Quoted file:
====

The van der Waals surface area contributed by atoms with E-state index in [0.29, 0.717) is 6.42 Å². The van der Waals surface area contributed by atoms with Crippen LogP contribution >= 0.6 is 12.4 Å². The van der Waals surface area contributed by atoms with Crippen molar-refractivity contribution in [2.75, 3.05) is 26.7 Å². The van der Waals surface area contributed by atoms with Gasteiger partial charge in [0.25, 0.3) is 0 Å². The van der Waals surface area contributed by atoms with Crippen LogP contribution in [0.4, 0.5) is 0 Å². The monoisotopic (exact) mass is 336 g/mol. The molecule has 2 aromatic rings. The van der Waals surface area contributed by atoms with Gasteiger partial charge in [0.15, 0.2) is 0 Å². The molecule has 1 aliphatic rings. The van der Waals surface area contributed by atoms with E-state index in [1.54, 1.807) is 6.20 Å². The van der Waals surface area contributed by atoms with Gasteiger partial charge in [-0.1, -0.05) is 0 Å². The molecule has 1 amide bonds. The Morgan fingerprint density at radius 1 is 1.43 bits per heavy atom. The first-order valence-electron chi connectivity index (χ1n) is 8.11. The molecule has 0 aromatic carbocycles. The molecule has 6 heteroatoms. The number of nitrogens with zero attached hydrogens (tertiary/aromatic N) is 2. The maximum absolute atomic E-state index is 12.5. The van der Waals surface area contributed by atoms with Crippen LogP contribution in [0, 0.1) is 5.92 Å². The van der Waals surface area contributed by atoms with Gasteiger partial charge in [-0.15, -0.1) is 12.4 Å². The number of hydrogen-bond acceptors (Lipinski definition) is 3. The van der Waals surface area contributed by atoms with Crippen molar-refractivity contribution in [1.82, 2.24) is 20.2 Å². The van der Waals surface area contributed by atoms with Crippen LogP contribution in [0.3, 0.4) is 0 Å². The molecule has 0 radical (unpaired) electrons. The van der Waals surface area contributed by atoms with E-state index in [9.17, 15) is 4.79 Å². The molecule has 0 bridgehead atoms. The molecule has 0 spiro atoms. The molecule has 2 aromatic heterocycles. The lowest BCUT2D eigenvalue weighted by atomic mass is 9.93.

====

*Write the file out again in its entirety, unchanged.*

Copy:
The van der Waals surface area contributed by atoms with E-state index in [0.29, 0.717) is 6.42 Å². The van der Waals surface area contributed by atoms with Crippen LogP contribution >= 0.6 is 12.4 Å². The van der Waals surface area contributed by atoms with Crippen molar-refractivity contribution in [2.75, 3.05) is 26.7 Å². The van der Waals surface area contributed by atoms with Gasteiger partial charge in [0.25, 0.3) is 0 Å². The van der Waals surface area contributed by atoms with Crippen LogP contribution in [0.4, 0.5) is 0 Å². The monoisotopic (exact) mass is 336 g/mol. The molecule has 2 aromatic rings. The van der Waals surface area contributed by atoms with Gasteiger partial charge in [0.15, 0.2) is 0 Å². The molecule has 1 aliphatic rings. The van der Waals surface area contributed by atoms with E-state index in [1.54, 1.807) is 6.20 Å². The van der Waals surface area contributed by atoms with Gasteiger partial charge in [-0.1, -0.05) is 0 Å². The molecule has 1 amide bonds. The Morgan fingerprint density at radius 1 is 1.43 bits per heavy atom. The first-order valence-electron chi connectivity index (χ1n) is 8.11. The molecule has 0 aromatic carbocycles. The molecule has 6 heteroatoms. The number of nitrogens with zero attached hydrogens (tertiary/aromatic N) is 2. The maximum absolute atomic E-state index is 12.5. The van der Waals surface area contributed by atoms with Crippen LogP contribution in [0, 0.1) is 5.92 Å². The van der Waals surface area contributed by atoms with Gasteiger partial charge in [-0.15, -0.1) is 12.4 Å². The number of hydrogen-bond acceptors (Lipinski definition) is 3. The van der Waals surface area contributed by atoms with Crippen molar-refractivity contribution in [1.82, 2.24) is 20.2 Å². The van der Waals surface area contributed by atoms with Crippen LogP contribution in [0.3, 0.4) is 0 Å². The molecule has 0 radical (unpaired) electrons. The van der Waals surface area contributed by atoms with E-state index in [9.17, 15) is 4.79 Å². The molecule has 0 bridgehead atoms. The molecule has 0 spiro atoms. The molecule has 2 aromatic heterocycles. The lowest BCUT2D eigenvalue weighted by atomic mass is 9.93.